Protect Your Dog From These Dangers

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When it comes to keeping your dog safe, it’s worth doing some research into the dangers. Whilst some hazards are obvious, others can be less noticeable. Here are a few everyday dangers to protect your dog from.

Toxic foods

Many foods that us humans are able to eat are toxic to dogs. It’s important not to leave scraps of these foods lying around as they could cause your pet to get very ill in some cases.

Chocolate is one of the most notable dangers – this is due to a stimulant in the chocolate known as theobromine. Dark chocolate is the worst due to its high levels and could result in severe vomiting, diarrhoea and seizures. As a result, it’s best to hide those opened xmas chocolates. Other foods with stimulants in such as coffee and tea can also cause similar effects.

Onions, garlic and chives can also be a danger, causing gut irritation and red blood cell damage due to their unique acidity. These foods are commonly found in everything from pizza to leftover Chinese takeouts to baby food, so you should take care when feeding these foods to your dog.

The last common human food to be wary of is grapes and raisins. Whilst the reason for the toxicity is unknown, these foods commonly cause kidney failure in dogs. Just one raison can be enough to cause kidney failure, so make sure to be strict about this food.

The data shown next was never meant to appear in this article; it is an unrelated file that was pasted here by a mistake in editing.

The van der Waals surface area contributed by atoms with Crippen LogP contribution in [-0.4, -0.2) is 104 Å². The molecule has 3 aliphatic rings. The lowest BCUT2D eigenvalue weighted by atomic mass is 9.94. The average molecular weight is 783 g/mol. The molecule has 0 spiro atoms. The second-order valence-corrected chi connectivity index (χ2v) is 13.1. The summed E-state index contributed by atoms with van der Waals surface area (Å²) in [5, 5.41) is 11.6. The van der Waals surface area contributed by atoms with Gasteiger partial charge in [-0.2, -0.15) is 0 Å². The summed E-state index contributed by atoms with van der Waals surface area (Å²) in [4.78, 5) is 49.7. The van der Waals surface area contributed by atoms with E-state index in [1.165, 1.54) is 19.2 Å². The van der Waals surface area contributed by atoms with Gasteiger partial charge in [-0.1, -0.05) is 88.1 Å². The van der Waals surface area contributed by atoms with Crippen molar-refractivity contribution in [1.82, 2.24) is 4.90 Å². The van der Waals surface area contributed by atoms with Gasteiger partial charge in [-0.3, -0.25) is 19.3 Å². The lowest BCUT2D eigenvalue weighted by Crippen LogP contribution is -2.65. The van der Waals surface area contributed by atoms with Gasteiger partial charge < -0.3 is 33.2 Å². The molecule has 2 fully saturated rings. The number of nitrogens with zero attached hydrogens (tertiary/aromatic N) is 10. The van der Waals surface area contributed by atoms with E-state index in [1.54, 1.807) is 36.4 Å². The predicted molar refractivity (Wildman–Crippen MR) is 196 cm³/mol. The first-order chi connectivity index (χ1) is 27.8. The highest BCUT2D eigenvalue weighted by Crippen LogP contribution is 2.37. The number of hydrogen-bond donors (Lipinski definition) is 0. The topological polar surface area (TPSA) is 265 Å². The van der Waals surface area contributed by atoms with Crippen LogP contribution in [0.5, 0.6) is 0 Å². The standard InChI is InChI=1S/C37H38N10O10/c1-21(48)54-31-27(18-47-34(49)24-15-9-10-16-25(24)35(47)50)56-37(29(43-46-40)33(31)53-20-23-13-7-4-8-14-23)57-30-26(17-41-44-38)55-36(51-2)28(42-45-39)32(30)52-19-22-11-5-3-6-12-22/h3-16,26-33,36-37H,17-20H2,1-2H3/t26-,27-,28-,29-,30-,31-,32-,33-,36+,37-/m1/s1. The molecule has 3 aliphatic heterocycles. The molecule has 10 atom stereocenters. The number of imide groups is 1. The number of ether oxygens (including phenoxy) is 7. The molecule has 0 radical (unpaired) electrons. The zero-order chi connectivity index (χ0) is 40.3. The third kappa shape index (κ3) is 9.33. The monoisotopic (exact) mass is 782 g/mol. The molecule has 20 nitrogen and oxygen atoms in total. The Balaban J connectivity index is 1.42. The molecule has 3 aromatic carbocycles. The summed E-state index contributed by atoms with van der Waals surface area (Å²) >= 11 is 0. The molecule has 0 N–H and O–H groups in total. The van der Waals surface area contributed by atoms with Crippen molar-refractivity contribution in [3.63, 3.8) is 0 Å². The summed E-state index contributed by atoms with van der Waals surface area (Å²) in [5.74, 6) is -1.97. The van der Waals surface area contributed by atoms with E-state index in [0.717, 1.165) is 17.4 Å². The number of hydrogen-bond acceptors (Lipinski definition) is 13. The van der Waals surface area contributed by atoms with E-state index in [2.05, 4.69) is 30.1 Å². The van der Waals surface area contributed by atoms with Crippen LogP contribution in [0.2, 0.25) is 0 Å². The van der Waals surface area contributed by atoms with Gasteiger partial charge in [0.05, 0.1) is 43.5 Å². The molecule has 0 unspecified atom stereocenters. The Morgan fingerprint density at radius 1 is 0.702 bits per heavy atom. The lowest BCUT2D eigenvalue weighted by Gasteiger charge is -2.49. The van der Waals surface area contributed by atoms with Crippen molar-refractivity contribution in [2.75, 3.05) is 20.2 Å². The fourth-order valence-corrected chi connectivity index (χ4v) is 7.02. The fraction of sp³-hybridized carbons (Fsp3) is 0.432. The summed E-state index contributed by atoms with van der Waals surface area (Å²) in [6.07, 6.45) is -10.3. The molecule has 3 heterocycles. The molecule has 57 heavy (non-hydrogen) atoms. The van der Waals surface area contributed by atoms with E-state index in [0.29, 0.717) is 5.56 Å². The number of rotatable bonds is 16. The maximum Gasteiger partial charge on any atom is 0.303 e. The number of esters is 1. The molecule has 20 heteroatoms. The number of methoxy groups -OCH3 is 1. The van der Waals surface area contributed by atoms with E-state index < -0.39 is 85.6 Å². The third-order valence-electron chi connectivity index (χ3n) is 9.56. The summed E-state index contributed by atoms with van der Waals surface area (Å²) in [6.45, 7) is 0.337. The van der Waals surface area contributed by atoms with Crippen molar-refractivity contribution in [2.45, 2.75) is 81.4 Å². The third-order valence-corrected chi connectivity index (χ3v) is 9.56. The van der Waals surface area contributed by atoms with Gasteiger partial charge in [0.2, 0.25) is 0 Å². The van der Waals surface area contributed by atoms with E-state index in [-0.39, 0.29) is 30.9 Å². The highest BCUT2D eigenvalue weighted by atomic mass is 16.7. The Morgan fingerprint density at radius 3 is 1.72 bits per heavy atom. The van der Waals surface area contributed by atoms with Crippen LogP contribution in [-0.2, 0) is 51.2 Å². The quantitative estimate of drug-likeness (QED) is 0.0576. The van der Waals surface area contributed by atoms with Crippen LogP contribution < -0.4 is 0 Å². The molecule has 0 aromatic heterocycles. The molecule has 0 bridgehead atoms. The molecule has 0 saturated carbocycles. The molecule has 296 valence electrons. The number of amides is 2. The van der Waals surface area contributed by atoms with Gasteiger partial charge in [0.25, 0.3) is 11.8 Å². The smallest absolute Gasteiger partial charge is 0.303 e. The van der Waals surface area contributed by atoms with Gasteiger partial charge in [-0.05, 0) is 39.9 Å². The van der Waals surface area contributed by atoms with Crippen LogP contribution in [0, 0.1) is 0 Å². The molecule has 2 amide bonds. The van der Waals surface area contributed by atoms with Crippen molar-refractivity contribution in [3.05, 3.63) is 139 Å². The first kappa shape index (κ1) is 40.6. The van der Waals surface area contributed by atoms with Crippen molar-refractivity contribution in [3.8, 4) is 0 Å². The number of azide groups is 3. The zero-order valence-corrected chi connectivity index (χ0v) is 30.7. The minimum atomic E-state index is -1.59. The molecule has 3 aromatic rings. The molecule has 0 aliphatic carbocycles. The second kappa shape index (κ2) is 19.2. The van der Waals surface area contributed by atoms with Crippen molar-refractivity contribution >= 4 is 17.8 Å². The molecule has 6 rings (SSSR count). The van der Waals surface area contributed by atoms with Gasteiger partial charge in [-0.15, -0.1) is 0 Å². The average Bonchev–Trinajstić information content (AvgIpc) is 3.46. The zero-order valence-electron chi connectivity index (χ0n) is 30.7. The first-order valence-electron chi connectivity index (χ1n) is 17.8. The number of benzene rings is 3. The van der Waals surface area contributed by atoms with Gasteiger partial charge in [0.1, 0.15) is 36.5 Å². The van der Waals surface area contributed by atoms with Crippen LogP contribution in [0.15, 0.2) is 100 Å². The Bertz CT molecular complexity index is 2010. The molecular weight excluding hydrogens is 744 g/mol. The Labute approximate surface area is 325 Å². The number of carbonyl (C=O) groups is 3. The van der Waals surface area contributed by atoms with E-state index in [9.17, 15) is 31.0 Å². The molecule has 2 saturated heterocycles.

Poisonous plants

Certain household and garden plants could also be toxic if consumed by your dog. Common examples include azaleas, foxglove and Japanese yew. If you can’t or don’t want to get rid of these plants, you should consider locating them out of reach. Spraying them with chilli or lemon powder may also prevent dogs from chewing on these plants.

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Cat litter

Dogs will try to eat anything – even cat litter. Not only is this gross, but it could actually be dangerous for your dog, so you want to curb this behaviour as soon as possible. Not all cat litters are toxic – you can usually find out if they are from the packaging. Relocating the cat litter tray out of reach of the dog could also prevent your pooch from eating it, although you could simply train your dog not to go near it if this isn’t possible.   

Choking hazards

Many small loose items can pose a choking hazard to your dog. This could include anything from plastic wrapping to stones to kids’ toys to socks. It’s not always easy to prevent your dog getting hold of these items, however you should train your dog to drop items early so that you easily stop them chewing and swallowing these items. It could even be worth learning how to help your dog when it chokes – there’s a Heimlich for dogs which is very different to the human Heimlich manoeuvre. Be wary that even dog toys and bones can pose a danger. Generally you’re best avoiding balls that aren’t designed for dogs such as tennis balls.

Electrical cables

Electrical cables are a big hazard to dogs – if your pooch chews on a live cable, they could get an electric shock. Damaged cables that have been chewed on could also cause a fire hazard.